STiR coffee and tea magazine

Volume 4, Number 6

Issue link:

Contents of this Issue


Page 7 of 67

8 STiR tea & coffee industry international / Issue 6, 2015 (December/January) Keeping a Sharp Eye Immediately after Antonio Rigno de Oliveira accepted the top prize at the Cup of Ex- cellence ceremony in Pocos de Caldas Brazil we asked what led to his win. Oliveria, an older man with the rough hands and weathered face of a coffee farmer, looked directly and pointed his index and middle fingers at his own. He is saying that he keeps a "close eye" on the trees, the interpreter explained. Oliveria's 36 hectare farm, Chaçará São Judas Tadeu, is located in Piatã, in the state of Bahia, a region 1,000 kilometers north of the more famous Minas Gerais where most of Brazil's coffee is harvested. This year 5 of the top 15 coffees in the competition, all with cupping scores in the high 80s, and low 90s were from Bahia. It is the second year in a row that coffee growers in the far north dominated the competition. Oliveria's son-in-law Vladimir, winner of last year's pulped naturals competition, took 2nd place, a neighbor took 8th, and Olivera's wife Zora finished 12th. Three of the other top winners are from farms in Paraná, 1,500 kilometers south of Minas. First and foremost these awards are a testament to the skills of the farmers. But they also point to a matter of great concern. The coffee friendly weather of Minas Gerais is changing. Researchers in the science journal Plos One recently published a de- tailed report (see pg. 8) naming the coffee zones most vulnerable to rising temperatures worldwide. The study predicts that half the land currently suitable for arabica will not sustain the crop by 2050. The greatest loss will be in dry regions like Minas where nearly 80% of the land will become unsuitable for coffee. High altitude coffee farms near the equator will be less harmed. Lands nearer the Tropic of Capricorn and the Tropic of Cancer may benefit. In Minas uncertain rainfall, unusual weather patterns, and high heat have replaced the once feared black frost that last visited in 1994, reducing the following year's har- vest by 50-80%. Yields are in decline and coffee quality has suffered. Luiz Roberto Saldanha Rodrigues, director at Capricornio Coffees, told us he is planting in the more temperate belt at 23 o South latitude and "thinking different about quality." Growers could also plant new trees 300 to 500 meters higher up the hill. Edgard Bressani practices yet another approach. Like Oliveria he is keeping a close eye on the six farms that make up O'Coffee Brazilian Estates but Bressani is using sat- ellites, drones, and a sophisticated geographical information system (see pg. 32). During the past four harvests he has wrested some of the uncertainties from nature to insure quality beans for his chain of Octavia coffee shops. Every hectare of his 1,000-hectare farm has been surveyed to determine soil com- position, nutritional requirements, and moisture available to trees. Bressani irrigates to insure good flowering and he plants many varieties of trees to take full advantage of micro-climates and terroir. He monitors yield by section. Results of the soil analysis and deficiencies common to each hectare are noted in the GIS database. He leaves little to chance. Dispensers towed by tractors driving the rows between trees automatically adjust the amount of fertilizer that is spread based on their precise location and the needs of the trees. Drones identify the distinctive color of rust or signs of weakness. Ill trees are pinpointed using GPS coordinates and treated or removed. While climate change presents a formidable challenge, the ingenuity of coffee pro- fessionals is up to the task. Publisher/Founding Editor Glenn Anthony John Managing Editor Dan Bolton Art Director Somjait Thitasomboon Global Tea Report Jane Pettigrew Global Coffee Report Jenny Neill Contributing Writers Anne-Marie Hardie Sherri Johns (North America) Alf Kramer (Europe) Sunalini Menon (India) Frank J. Miller Thomas Schmid Dan Shryock Kelly Stein (South America) Translations (Chinese) Helen Xu Fei Sales Director Emerson Leonard Director, October Inter Co., Ltd. Boonthin Tubsongkroh STiR Tea & Coffee Industry International c/o October Inter Co. Ltd. Interchange 21 Bldg., 32nd Fl., Room 3225, 399 Sukhumvit Road, North Klong Toey, Wattana, Bangkok, 10110, Thailand Tel +66 2 660 3789 Fax +66 2 660 3881 Published by: A Member of: From the Editor © 2015 October Multimedia Co. Ltd., STiR Tea & Coffee Industry International is published bi-monthly in February, April, June, August, October, and December by October Multimedia Co. Ltd. Printing and distribution overseen by October Inter Co., Ltd., Interchange 21 Bldg. Fl 32, Rm 3225, 399 Sukhumvit Road, North Klong Toey, Wattana, Bangkok, 10110 THAILAND. Tel +66 2 660 3789. E-mail: Visit: for the latest news.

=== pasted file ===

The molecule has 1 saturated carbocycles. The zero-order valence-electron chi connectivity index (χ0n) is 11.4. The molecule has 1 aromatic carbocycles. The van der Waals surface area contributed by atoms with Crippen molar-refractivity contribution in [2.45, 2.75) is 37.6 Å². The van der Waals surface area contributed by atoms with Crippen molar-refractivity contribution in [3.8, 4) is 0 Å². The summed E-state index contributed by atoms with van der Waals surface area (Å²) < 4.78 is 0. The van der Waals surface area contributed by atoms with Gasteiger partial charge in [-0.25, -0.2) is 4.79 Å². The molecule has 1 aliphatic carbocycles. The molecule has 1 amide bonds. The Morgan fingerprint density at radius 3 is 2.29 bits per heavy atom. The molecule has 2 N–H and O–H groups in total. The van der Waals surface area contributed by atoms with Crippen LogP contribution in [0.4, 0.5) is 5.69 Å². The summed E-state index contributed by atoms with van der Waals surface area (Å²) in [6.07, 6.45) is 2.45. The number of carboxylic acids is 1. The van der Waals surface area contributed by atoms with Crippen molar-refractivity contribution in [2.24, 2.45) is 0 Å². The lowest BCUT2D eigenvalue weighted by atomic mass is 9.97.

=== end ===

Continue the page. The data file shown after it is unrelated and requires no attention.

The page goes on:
Articles in this issue

Links on this page

Archives of this issue

view archives of STiR coffee and tea magazine - Volume 4, Number 6